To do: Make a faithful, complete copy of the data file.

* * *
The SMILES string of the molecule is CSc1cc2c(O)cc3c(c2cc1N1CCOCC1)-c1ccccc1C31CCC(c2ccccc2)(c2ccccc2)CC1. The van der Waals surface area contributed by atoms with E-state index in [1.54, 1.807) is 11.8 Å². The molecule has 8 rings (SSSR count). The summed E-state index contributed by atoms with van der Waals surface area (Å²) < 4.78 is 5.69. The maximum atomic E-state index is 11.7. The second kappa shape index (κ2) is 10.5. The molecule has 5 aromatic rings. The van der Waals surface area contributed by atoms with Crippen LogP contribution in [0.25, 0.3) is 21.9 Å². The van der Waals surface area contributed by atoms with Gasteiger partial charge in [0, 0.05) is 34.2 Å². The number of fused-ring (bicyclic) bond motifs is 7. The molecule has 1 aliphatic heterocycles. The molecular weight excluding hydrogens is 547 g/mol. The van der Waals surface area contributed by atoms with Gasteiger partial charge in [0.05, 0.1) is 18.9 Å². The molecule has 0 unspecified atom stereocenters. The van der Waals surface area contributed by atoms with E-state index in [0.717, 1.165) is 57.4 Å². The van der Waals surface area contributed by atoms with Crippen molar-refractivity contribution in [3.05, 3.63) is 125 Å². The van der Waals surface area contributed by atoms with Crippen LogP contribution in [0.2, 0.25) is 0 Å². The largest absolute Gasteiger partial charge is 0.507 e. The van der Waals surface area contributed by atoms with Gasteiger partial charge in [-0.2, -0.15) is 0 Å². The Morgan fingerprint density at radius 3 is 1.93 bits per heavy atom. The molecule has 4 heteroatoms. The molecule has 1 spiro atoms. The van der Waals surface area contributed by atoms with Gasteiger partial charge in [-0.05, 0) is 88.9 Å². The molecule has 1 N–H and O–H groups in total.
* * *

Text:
The SMILES string of the molecule is CSc1cc2c(O)cc3c(c2cc1N1CCOCC1)-c1ccccc1C31CCC(c2ccccc2)(c2ccccc2)CC1. The van der Waals surface area contributed by atoms with E-state index in [1.54, 1.807) is 11.8 Å². The molecule has 8 rings (SSSR count). The summed E-state index contributed by atoms with van der Waals surface area (Å²) < 4.78 is 5.69. The maximum atomic E-state index is 11.7. The second kappa shape index (κ2) is 10.5. The molecule has 5 aromatic rings. The van der Waals surface area contributed by atoms with Crippen LogP contribution in [0.25, 0.3) is 21.9 Å². The van der Waals surface area contributed by atoms with Gasteiger partial charge in [0, 0.05) is 34.2 Å². The number of fused-ring (bicyclic) bond motifs is 7. The molecule has 1 aliphatic heterocycles. The molecular weight excluding hydrogens is 547 g/mol. The van der Waals surface area contributed by atoms with Gasteiger partial charge in [0.05, 0.1) is 18.9 Å². The molecule has 0 unspecified atom stereocenters. The van der Waals surface area contributed by atoms with E-state index in [0.717, 1.165) is 57.4 Å². The van der Waals surface area contributed by atoms with Crippen molar-refractivity contribution in [3.05, 3.63) is 125 Å². The van der Waals surface area contributed by atoms with Crippen LogP contribution in [0.2, 0.25) is 0 Å². The largest absolute Gasteiger partial charge is 0.507 e. The van der Waals surface area contributed by atoms with Gasteiger partial charge in [-0.2, -0.15) is 0 Å². The Morgan fingerprint density at radius 3 is 1.93 bits per heavy atom. The molecule has 4 heteroatoms. The molecule has 1 spiro atoms. The van der Waals surface area contributed by atoms with Gasteiger partial charge in [-0.05, 0) is 88.9 Å². The molecule has 1 N–H and O–H groups in total.